If you are looking for another starter to replace Jones go with Roth, who brings a specific skill and doesnt turn the ball over, or Abel who brings great defense, but needs to be surrounded by multiple scorers to be most effective right now. Also Abel brings some break-down ability (with a lower turnover rate than VJ3) to play opposite Hulls.

  3. or his energy in comparison to an opposing starter who has been busting it for 5 minutes already.

    Where have I heard that before? Hmmm? Not sure.

    When I said that a few days ago, I only intended it as hypothesis in attempting to explaining Crean’s thought process on starting Jones..Most are still baffled. A very famous coach that used to spend some time in Bloomington, felt the opening five minutes to each half were the most critical points in a basketball game. I don’t care to debate the fact..I tend to think most games hinge on key momentum swings…It seems many of these big shifting points tend to happen about 2/3 the way through a half when teams are vulnerable due to substitutions and fatigue…It’s at these points, the true stars and clutch performers somewhat remove the X’s and O’s and coach-driven aspect of the game away and tip the scales toward individual talent. It’s often in these stretches that the player that’s ‘just on fire’ or ‘in the zone’ that will account for the difference everything else in the pluses and minuses canceling out…The energy from a home crowd can provide added boost during those momentum swings. Teams get separation. The margin of error is very will be small tonight against Nebraska while we’re on the road.

    Though I attempted to find reasoning for starting a guy that leads the team in mistakes, it wasn’t very good logic. I still like putting the best on the floor to begin a game/half. Of course, foul trouble can dictate 2nd half starting decisions. I also like experimentation and we have nothing to lose in giving the energy of Remy, or the deadly shooting of Roth, a try in the opening minutes. We don’t lose anything defensively and Jordy might have a better chance at the leadership role without the sabotage of a counterpart that seems to fall into the same old traps and mistakes of wanting to be the “big man on campus.”

    Sometimes putting a guy unaccustomed to starting on the bench at the beginning of a game can provide the chance to see a lot of the opposing teams/ players’ idiosyncrasies from afar that are often difficult to consume in the heat of battle. Jones may digest those moments, gain a better understanding where he can be valuable in terms of identifying opponents overall weaknesses, and be a better player because of the study hall time when he does come into the contest. The coach doesn’t have to hand him the news of a non-starting assignment like it’s detention. Give Remy the start and test a different hypothesis…Good point in the season to build confidence in the young kid that has proven he’s not afraid to battle and take the ball to the rim. Could get Zeller a lot more involved..I see a lot of benefits in trying something new.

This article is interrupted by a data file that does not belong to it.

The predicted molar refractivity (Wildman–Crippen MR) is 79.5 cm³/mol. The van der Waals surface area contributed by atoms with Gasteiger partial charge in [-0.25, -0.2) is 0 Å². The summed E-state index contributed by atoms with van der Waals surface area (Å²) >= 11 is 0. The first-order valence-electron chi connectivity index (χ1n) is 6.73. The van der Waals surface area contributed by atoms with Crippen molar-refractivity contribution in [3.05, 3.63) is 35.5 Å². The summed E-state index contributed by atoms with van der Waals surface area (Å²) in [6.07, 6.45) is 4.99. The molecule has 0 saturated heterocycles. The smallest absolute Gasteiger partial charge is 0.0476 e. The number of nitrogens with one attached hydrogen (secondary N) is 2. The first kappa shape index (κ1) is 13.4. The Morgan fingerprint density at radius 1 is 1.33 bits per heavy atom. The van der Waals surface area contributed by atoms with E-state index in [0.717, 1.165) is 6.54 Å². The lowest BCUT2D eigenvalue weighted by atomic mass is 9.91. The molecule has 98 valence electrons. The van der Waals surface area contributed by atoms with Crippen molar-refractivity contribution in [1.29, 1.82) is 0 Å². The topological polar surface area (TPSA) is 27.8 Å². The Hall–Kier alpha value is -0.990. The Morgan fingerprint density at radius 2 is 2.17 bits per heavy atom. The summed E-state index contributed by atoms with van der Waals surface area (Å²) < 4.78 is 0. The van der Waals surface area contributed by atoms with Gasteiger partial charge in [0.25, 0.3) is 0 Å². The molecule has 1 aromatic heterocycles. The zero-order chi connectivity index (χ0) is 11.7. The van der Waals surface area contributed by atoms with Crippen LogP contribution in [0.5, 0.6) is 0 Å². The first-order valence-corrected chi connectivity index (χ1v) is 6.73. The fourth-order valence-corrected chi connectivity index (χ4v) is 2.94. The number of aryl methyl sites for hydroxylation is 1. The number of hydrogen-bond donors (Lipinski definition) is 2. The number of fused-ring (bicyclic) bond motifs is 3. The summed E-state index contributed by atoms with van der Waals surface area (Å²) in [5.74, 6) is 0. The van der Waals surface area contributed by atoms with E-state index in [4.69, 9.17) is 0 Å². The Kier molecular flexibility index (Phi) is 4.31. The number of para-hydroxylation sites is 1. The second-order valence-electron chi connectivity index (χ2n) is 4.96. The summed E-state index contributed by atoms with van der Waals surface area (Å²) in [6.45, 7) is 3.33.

4. Love your post Harvard, second paragraph is pure gold, no sarcasm… I completely agree with your assessment.

    This also isn’t the first time I’ve defended the point of keeping Sheehey as the 6th man. As you may have seen from my post about next years line-ups, I’m in favor of him filling that role for a while. I am pretty sure Jason Terry is just fine with his role and minutes, and I think Sheehey should adopt that attitude.

  5. I only intended it as hypothesis in attempting to explain Crean’s thought process on starting Jones.


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  6. How in the world did VJ3 play “all right” versus OSU? 7 pts, 3-8, 0 FT attempts (again, his one true ability has always been getting to the line) 2 rebounds 2 assists and 3 turnovers, in 27 minutes. How is that acceptable? He hit one late open 3 to pad those numbers. At the beginning of the game, when IU still had a chance, he was nowhere to be found.

    Sorry. That’s not “all right”, that’s an extension of the Minnesota game.

  7. oops.

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  8. Fire Crean….. He acts like Mike Jagger without the moves. His strutting and flapping has to go. Sit down and let these kids play. Quit the micro managing every play.
    Bench VJ Watford…..

  9. Look at your Fall,walkons, Kris Byrd is one of Indiana’s best point guards … But without the : P R bread crum trail. Leave the clik, Do a true evaluation. He’s not good because his friends gave him the most playing time or exposure. He’s good because of what he has to ,Over Come ! And : Oh,Oh……what he brings to the Game.